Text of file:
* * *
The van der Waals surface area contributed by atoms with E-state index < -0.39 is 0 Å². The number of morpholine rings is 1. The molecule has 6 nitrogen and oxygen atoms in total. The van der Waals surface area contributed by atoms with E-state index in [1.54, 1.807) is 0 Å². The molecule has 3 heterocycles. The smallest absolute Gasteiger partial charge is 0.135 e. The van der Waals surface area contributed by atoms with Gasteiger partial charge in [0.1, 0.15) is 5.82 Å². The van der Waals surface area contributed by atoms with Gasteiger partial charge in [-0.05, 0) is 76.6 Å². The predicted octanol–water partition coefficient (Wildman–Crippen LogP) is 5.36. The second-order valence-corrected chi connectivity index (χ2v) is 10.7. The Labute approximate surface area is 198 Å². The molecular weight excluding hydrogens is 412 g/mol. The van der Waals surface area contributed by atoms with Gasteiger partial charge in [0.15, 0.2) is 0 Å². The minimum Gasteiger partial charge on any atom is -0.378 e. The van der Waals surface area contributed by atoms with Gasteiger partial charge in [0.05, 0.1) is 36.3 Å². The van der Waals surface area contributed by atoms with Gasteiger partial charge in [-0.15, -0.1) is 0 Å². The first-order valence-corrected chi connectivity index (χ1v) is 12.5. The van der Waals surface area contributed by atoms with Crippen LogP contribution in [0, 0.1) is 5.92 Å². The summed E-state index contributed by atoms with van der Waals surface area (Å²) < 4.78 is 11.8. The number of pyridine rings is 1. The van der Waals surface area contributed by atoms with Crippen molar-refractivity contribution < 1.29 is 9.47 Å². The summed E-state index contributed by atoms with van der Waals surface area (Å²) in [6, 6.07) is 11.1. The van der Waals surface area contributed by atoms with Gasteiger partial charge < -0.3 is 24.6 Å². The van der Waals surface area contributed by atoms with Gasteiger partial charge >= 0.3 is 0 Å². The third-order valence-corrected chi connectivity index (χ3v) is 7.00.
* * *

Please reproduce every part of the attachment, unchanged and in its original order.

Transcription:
The van der Waals surface area contributed by atoms with E-state index < -0.39 is 0 Å². The number of morpholine rings is 1. The molecule has 6 nitrogen and oxygen atoms in total. The van der Waals surface area contributed by atoms with E-state index in [1.54, 1.807) is 0 Å². The molecule has 3 heterocycles. The smallest absolute Gasteiger partial charge is 0.135 e. The van der Waals surface area contributed by atoms with Gasteiger partial charge in [0.1, 0.15) is 5.82 Å². The van der Waals surface area contributed by atoms with Gasteiger partial charge in [-0.05, 0) is 76.6 Å². The predicted octanol–water partition coefficient (Wildman–Crippen LogP) is 5.36. The second-order valence-corrected chi connectivity index (χ2v) is 10.7. The Labute approximate surface area is 198 Å². The molecular weight excluding hydrogens is 412 g/mol. The van der Waals surface area contributed by atoms with Gasteiger partial charge in [0.15, 0.2) is 0 Å². The minimum Gasteiger partial charge on any atom is -0.378 e. The van der Waals surface area contributed by atoms with Gasteiger partial charge in [0.05, 0.1) is 36.3 Å². The van der Waals surface area contributed by atoms with Gasteiger partial charge in [-0.15, -0.1) is 0 Å². The first-order valence-corrected chi connectivity index (χ1v) is 12.5. The van der Waals surface area contributed by atoms with Crippen LogP contribution in [0, 0.1) is 5.92 Å². The summed E-state index contributed by atoms with van der Waals surface area (Å²) < 4.78 is 11.8. The number of pyridine rings is 1. The van der Waals surface area contributed by atoms with Crippen molar-refractivity contribution < 1.29 is 9.47 Å². The summed E-state index contributed by atoms with van der Waals surface area (Å²) in [6, 6.07) is 11.1. The van der Waals surface area contributed by atoms with Gasteiger partial charge < -0.3 is 24.6 Å². The van der Waals surface area contributed by atoms with Gasteiger partial charge >= 0.3 is 0 Å². The third-order valence-corrected chi connectivity index (χ3v) is 7.00.